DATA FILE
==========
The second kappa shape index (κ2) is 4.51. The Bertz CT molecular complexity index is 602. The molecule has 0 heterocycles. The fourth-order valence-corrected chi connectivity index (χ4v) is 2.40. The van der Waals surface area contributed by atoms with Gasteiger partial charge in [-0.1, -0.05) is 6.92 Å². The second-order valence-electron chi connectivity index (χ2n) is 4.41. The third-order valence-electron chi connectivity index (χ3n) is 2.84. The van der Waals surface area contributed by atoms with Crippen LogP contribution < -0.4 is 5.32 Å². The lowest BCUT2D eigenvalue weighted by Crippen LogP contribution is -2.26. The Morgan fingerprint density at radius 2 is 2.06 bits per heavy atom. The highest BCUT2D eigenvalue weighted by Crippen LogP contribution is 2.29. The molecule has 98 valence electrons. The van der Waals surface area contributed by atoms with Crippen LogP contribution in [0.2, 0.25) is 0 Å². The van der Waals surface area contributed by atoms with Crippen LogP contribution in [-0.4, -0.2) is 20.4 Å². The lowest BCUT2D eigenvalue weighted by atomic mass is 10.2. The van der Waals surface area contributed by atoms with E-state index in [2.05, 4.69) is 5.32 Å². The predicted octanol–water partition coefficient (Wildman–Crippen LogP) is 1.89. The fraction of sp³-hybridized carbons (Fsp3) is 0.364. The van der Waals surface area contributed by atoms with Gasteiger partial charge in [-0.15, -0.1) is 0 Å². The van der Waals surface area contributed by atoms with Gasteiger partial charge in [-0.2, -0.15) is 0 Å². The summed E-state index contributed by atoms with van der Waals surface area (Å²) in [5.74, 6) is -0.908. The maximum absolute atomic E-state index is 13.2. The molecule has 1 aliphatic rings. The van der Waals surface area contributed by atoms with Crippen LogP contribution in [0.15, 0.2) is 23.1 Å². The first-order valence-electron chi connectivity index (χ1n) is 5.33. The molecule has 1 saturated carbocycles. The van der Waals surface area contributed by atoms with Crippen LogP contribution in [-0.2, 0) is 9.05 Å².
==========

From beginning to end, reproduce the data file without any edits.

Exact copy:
The second kappa shape index (κ2) is 4.51. The Bertz CT molecular complexity index is 602. The molecule has 0 heterocycles. The fourth-order valence-corrected chi connectivity index (χ4v) is 2.40. The van der Waals surface area contributed by atoms with Gasteiger partial charge in [-0.1, -0.05) is 6.92 Å². The second-order valence-electron chi connectivity index (χ2n) is 4.41. The third-order valence-electron chi connectivity index (χ3n) is 2.84. The van der Waals surface area contributed by atoms with Crippen LogP contribution < -0.4 is 5.32 Å². The lowest BCUT2D eigenvalue weighted by Crippen LogP contribution is -2.26. The Morgan fingerprint density at radius 2 is 2.06 bits per heavy atom. The highest BCUT2D eigenvalue weighted by Crippen LogP contribution is 2.29. The molecule has 98 valence electrons. The van der Waals surface area contributed by atoms with Crippen LogP contribution in [0.2, 0.25) is 0 Å². The van der Waals surface area contributed by atoms with Crippen LogP contribution in [-0.4, -0.2) is 20.4 Å². The lowest BCUT2D eigenvalue weighted by atomic mass is 10.2. The van der Waals surface area contributed by atoms with E-state index in [2.05, 4.69) is 5.32 Å². The predicted octanol–water partition coefficient (Wildman–Crippen LogP) is 1.89. The fraction of sp³-hybridized carbons (Fsp3) is 0.364. The van der Waals surface area contributed by atoms with Gasteiger partial charge in [-0.15, -0.1) is 0 Å². The van der Waals surface area contributed by atoms with Gasteiger partial charge in [-0.2, -0.15) is 0 Å². The summed E-state index contributed by atoms with van der Waals surface area (Å²) in [5.74, 6) is -0.908. The maximum absolute atomic E-state index is 13.2. The molecule has 1 aliphatic rings. The van der Waals surface area contributed by atoms with Crippen LogP contribution in [0.15, 0.2) is 23.1 Å². The first-order valence-electron chi connectivity index (χ1n) is 5.33. The molecule has 1 saturated carbocycles. The van der Waals surface area contributed by atoms with Crippen LogP contribution in [-0.2, 0) is 9.05 Å².